If it does, my plugin might mistakingly use the installed 7.9.0 instead of 7.4.0.

@nikolakanacki
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@nikolakanacki nikolakanacki commented Jul 10, 2017

@alexilyaev Your package will always, as any other package in any other case, use the highest available version which satisfies the "semver range" defined in your package for this peer dep.

I'd be more specific but I don't quite understand the case you've presented, could you please clarify?

@gaastonsr
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@gaastonsr gaastonsr commented Jul 10, 2017

It will warn you that you have a peerDependency incompatibility, your plugin expects ^7.0.0 and you have version 7.4.0. Updated: ^7.0.0 satisfies 7.4.0.

wouldn't Yarn install (for the user) both 7.9.0 and 7.4.0?

Yarn doesn't install peerDependencies for you and won't install the devDependencies of your plugin just the dependencies in dependencies.

@nikolakanacki
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@nikolakanacki nikolakanacki commented Jul 10, 2017

@gaastonsr you're absolutely right except that ^7.0.0 is satisfied by 7.4.0.

Peer dependencies never get installed, dev dependencies do not get installed by default if the package is not the main package. The "end-user" needs to define which peer dependencies it want's to satisfy by adding them to regular "dependencies" of the project, along with the range. It can either satisfy or not satisfy the "semver range" you require in your plugin, and the user will be notified of the latter.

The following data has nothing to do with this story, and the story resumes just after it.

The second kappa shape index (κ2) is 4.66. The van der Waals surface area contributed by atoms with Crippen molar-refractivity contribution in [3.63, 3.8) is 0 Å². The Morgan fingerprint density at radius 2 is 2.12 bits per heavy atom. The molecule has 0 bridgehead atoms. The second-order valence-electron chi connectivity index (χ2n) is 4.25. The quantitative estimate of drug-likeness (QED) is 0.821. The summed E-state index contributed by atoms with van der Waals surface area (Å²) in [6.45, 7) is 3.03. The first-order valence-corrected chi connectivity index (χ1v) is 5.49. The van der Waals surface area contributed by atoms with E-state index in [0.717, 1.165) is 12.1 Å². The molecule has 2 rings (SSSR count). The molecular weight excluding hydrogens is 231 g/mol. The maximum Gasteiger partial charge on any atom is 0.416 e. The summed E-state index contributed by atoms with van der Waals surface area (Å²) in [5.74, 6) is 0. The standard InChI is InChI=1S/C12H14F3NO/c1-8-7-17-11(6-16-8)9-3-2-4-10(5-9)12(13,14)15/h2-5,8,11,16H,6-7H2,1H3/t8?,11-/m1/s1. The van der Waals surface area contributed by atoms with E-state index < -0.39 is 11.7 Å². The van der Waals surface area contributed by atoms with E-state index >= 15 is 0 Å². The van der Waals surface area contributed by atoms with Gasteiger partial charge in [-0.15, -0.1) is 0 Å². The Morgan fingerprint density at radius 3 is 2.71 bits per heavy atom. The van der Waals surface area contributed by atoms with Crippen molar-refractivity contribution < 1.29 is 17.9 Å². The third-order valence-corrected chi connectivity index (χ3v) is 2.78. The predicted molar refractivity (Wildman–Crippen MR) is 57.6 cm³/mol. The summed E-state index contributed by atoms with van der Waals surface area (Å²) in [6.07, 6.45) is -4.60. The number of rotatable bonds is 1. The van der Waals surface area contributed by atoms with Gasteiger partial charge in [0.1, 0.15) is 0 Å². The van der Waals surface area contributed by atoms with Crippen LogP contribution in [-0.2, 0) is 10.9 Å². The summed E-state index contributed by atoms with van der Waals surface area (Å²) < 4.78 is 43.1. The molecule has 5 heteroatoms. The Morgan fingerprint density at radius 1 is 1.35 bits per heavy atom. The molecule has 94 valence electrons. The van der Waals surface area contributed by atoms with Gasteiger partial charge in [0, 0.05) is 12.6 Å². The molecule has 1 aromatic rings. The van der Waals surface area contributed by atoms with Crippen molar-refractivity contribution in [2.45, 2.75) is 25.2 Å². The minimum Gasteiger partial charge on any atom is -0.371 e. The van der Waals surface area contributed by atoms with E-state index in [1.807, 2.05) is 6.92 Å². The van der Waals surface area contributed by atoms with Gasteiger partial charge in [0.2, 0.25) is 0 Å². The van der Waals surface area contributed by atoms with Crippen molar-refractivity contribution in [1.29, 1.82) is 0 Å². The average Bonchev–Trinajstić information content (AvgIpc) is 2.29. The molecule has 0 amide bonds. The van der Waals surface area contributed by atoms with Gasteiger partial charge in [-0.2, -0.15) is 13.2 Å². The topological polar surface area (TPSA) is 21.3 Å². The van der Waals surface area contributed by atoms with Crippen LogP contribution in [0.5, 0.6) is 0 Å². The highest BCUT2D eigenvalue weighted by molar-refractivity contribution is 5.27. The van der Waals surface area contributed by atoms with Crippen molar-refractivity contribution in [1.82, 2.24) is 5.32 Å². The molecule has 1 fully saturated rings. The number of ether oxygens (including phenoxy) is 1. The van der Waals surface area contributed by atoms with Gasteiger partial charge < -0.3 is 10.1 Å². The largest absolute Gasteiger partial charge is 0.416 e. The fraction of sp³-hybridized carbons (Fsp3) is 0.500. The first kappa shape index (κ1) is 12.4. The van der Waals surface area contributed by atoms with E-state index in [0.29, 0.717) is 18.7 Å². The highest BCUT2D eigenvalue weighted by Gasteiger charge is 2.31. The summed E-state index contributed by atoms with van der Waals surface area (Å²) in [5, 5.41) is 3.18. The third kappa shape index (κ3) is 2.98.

Semver ranges explained by npm: https://docs.npmjs.com/misc/semver
When in doubt always check: http://jubianchi.github.io/semver-check/

@MFry
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@MFry MFry commented Jul 10, 2017

@nikolakanacki to be able to easily install packages peerdependencies would be great!

@alexilyaev
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@alexilyaev alexilyaev commented Jul 22, 2017

@nikolakanacki Ok, so indeed when the end-user installs the package, devDependencies do not get installed, so a package author should add peerDependencies to devDependencies as well.

So, this solves the local development issue.

But, it seems that a lot of projects didn't add the peer dependency as a dev dependency.
So I guess we should start spreading the word and get projects on board.
This will inevitably lead to long discussions on why it worked with npm but not with Yarn, and regardless of the results, it's going to take a while and not all projects might do the change.

So... I'm proposing to still support a way to install peer dependencies, at least so we won't have to use install-peerdeps anymore.

@oliverjanik
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@oliverjanik oliverjanik commented Jul 23, 2017

What's the actual issue here? It does not seem installing one list of deps would be more complicated than installing another list of deps. Peer dependencies have been around for some years. How has this not bothered anyone?

@dwasyluk
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@dwasyluk dwasyluk commented Aug 11, 2017

@nikolakanacki solution makes perfect sense. It's what we're using for our library development. You need devDependencies setup properly in the library for isolated testing (outside of a host project that supplies the needed peerDependencies) and you need peerDependencies for integrated testing and to ensure the host project doesn't end up with redundant/duplicated package installations because the libraries it consumes are using the same dependencies and not making proper use of peerDependencies and devDependencies.